His stunning save from James Maddison’s free-kick against Leicester – described as “the best save I’ve seen for years” by Manchester United legend Peter Schmeichel – will be hard to beat but there have been plenty more eye-catching interventions.
Indeed, that acrobatic stop from Maddison was one of eight made by Ramsdale during Arsenal’s 2-0 win at the King Power Stadium – the second-highest total by any Premier League goalkeeper in any game all season.
Since his Arsenal debut, he has made 25 saves in total and the underlying data underlines just how important they have been.
Indeed, according to Opta’s expected goals model, he has conceded nearly three goals fewer than he should have, based on the quality of shots he has faced.
Only Chelsea’s Edouard Mendy scores higher than Ramsdale for expected goals prevented this season. Mendy is also the only goalkeeper in the Premier League with a higher save percentage. He is one of only two – along with Manchester City’s Ederson – to have kept more clean sheets than Ramsdale.
“He just keeps surprising everyone,” said team-mate Saka recently.
Arsenal will be hoping he produces more of the same when they face Liverpool at Anfield on Saturday.
A leader and fans’ favourite
It didn’t take long for even the most sceptical Arsenal supporters to warm to Ramsdale. That’s partly down to the quality he showed on the pitch following his introduction, but also his character.
His chest-thumping celebrations, both when Arsenal score and when the defenders in front of him pull off important tackles or blocks, have helped him form an instant emotional connection with the supporters returning to the Emirates Stadium.
It has been a similar story with his team-mates. “He’s full of energy and he can transmit that energy and that passion,” said Arteta recently. “The players have great chemistry between them.”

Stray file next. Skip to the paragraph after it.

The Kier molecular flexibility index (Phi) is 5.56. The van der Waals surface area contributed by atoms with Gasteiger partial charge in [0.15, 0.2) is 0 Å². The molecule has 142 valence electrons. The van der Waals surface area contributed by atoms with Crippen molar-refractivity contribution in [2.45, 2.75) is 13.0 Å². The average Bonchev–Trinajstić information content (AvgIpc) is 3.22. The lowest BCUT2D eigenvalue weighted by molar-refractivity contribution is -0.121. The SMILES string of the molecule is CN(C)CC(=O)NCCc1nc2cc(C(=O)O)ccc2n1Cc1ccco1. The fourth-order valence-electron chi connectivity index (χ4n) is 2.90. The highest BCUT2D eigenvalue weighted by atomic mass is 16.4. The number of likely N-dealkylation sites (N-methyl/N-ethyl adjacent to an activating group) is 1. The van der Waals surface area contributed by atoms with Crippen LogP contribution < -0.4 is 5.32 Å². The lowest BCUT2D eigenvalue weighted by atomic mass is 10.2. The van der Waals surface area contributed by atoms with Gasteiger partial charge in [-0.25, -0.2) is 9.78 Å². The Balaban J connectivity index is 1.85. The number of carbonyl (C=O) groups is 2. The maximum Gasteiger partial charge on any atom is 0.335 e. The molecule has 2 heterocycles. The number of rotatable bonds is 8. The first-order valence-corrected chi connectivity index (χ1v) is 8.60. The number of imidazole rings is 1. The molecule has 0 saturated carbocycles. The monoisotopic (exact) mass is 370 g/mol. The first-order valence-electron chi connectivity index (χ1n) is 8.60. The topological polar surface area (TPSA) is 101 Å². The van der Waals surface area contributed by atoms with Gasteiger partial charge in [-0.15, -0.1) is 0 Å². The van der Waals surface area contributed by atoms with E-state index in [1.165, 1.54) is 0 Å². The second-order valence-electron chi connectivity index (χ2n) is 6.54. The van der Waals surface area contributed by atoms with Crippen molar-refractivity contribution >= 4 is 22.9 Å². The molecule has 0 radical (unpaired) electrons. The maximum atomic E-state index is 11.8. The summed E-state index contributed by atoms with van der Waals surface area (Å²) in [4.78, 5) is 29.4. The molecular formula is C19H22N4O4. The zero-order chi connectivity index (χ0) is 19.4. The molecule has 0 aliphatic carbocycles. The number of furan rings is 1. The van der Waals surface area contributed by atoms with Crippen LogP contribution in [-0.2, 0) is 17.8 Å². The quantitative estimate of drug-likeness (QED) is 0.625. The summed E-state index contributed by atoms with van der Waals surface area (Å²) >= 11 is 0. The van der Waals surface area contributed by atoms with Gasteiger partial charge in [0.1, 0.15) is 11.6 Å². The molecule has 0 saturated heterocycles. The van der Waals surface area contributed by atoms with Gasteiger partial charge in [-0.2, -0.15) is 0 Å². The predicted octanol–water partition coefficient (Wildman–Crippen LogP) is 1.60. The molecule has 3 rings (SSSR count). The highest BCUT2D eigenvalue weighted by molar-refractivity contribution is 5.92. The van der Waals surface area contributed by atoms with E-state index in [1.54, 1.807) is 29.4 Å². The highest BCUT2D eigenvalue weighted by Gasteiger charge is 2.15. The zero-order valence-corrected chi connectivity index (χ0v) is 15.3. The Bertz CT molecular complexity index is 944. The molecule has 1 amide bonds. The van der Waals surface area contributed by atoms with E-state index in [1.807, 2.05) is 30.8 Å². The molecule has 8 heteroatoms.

“He helps us a lot,” added centre-back Gabriel Magalhaes in conversation with Sky Sports last month. “He is a good communicator on the pitch.”
“When I came in, I got told to be myself,” Ramsdale told the Guardian in October. “My character is to be loud, be a leader and show passion. I also knew that I might have to shake things up in a positive way and my own way.”
He’s full of energy and he can transmit that energy and that passion. The players have great chemistry between them
Ramsdale plays with a smile on his face and is clearly popular in the dressing room but he’s also intelligent, with a level of tactical understanding and the kind of leadership skills you would not necessarily expect from a player of only 23 years old.
“He understands the game really well,” Anthony White, his former goalkeeping coach at Bournemouth, told Sky Sports in August.
“It’s like having a coach on the pitch. You can talk to him about any part of football and he understands it. In fact, he understands it better than many coaches can articulate.”
Those qualities have come across in many of his post-match interviews at Arsenal this season and they help to explain why Arteta did not hesitate to install him as his first-choice goalkeeper.
Ramsdale’s maturity, developed during lower-league loan spells with Chesterfield and AFC Wimbledon earlier in his career, is an asset but there is a mischievous side to him too.
In the 2-0 win over Leicester before the international break, he could be seen joining in with home fans as they tried to put him off at goal kicks. Arsenal fans enjoyed it and so did he.
“I think it makes me play better,” he explained afterwards. “It makes me prove a point, it helps me prove someone wrong.”
He is certainly doing that at Arsenal this season and while Arteta urged him to “keep his feet on the earth” after that game, perhaps with those antics in mind, there is no questioning the impact Ramsdale has already made.
Watch Liverpool vs Arsenal live on Sky Sports Premier League from 5pm on Saturday; kick-off 5.30pm